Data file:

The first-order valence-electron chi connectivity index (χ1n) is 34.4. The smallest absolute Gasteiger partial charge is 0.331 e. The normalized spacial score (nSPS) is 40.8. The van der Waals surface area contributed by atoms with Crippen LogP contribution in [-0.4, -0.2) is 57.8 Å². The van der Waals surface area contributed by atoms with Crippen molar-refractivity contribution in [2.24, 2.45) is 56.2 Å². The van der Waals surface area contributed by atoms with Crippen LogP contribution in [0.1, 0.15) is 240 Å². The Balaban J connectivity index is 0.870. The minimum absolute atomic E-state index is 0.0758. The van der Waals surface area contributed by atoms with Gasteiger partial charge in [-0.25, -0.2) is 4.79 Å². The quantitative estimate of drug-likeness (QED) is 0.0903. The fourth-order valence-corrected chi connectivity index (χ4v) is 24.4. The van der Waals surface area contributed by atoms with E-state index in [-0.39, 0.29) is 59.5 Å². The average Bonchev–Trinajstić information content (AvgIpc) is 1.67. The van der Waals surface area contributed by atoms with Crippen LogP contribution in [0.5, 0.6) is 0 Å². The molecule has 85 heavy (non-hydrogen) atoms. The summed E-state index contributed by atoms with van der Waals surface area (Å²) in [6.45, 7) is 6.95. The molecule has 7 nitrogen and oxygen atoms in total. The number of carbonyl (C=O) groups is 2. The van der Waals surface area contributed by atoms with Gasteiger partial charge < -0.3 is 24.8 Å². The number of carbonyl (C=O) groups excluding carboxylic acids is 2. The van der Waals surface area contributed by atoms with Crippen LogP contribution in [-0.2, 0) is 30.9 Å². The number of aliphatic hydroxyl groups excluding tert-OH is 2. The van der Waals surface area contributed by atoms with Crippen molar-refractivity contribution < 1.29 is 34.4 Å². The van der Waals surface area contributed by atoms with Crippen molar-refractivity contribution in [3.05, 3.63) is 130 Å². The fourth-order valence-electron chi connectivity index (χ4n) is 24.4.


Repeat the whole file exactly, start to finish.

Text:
The first-order valence-electron chi connectivity index (χ1n) is 34.4. The smallest absolute Gasteiger partial charge is 0.331 e. The normalized spacial score (nSPS) is 40.8. The van der Waals surface area contributed by atoms with Crippen LogP contribution in [-0.4, -0.2) is 57.8 Å². The van der Waals surface area contributed by atoms with Crippen molar-refractivity contribution in [2.24, 2.45) is 56.2 Å². The van der Waals surface area contributed by atoms with Crippen LogP contribution in [0.1, 0.15) is 240 Å². The Balaban J connectivity index is 0.870. The minimum absolute atomic E-state index is 0.0758. The van der Waals surface area contributed by atoms with Gasteiger partial charge in [-0.25, -0.2) is 4.79 Å². The quantitative estimate of drug-likeness (QED) is 0.0903. The fourth-order valence-corrected chi connectivity index (χ4v) is 24.4. The van der Waals surface area contributed by atoms with E-state index in [-0.39, 0.29) is 59.5 Å². The average Bonchev–Trinajstić information content (AvgIpc) is 1.67. The van der Waals surface area contributed by atoms with Crippen LogP contribution in [0.5, 0.6) is 0 Å². The molecule has 85 heavy (non-hydrogen) atoms. The summed E-state index contributed by atoms with van der Waals surface area (Å²) in [6.45, 7) is 6.95. The molecule has 7 nitrogen and oxygen atoms in total. The number of carbonyl (C=O) groups is 2. The van der Waals surface area contributed by atoms with Gasteiger partial charge < -0.3 is 24.8 Å². The number of carbonyl (C=O) groups excluding carboxylic acids is 2. The van der Waals surface area contributed by atoms with Crippen LogP contribution in [-0.2, 0) is 30.9 Å². The number of aliphatic hydroxyl groups excluding tert-OH is 2. The van der Waals surface area contributed by atoms with Crippen molar-refractivity contribution < 1.29 is 34.4 Å². The van der Waals surface area contributed by atoms with Crippen molar-refractivity contribution in [3.05, 3.63) is 130 Å². The fourth-order valence-electron chi connectivity index (χ4n) is 24.4.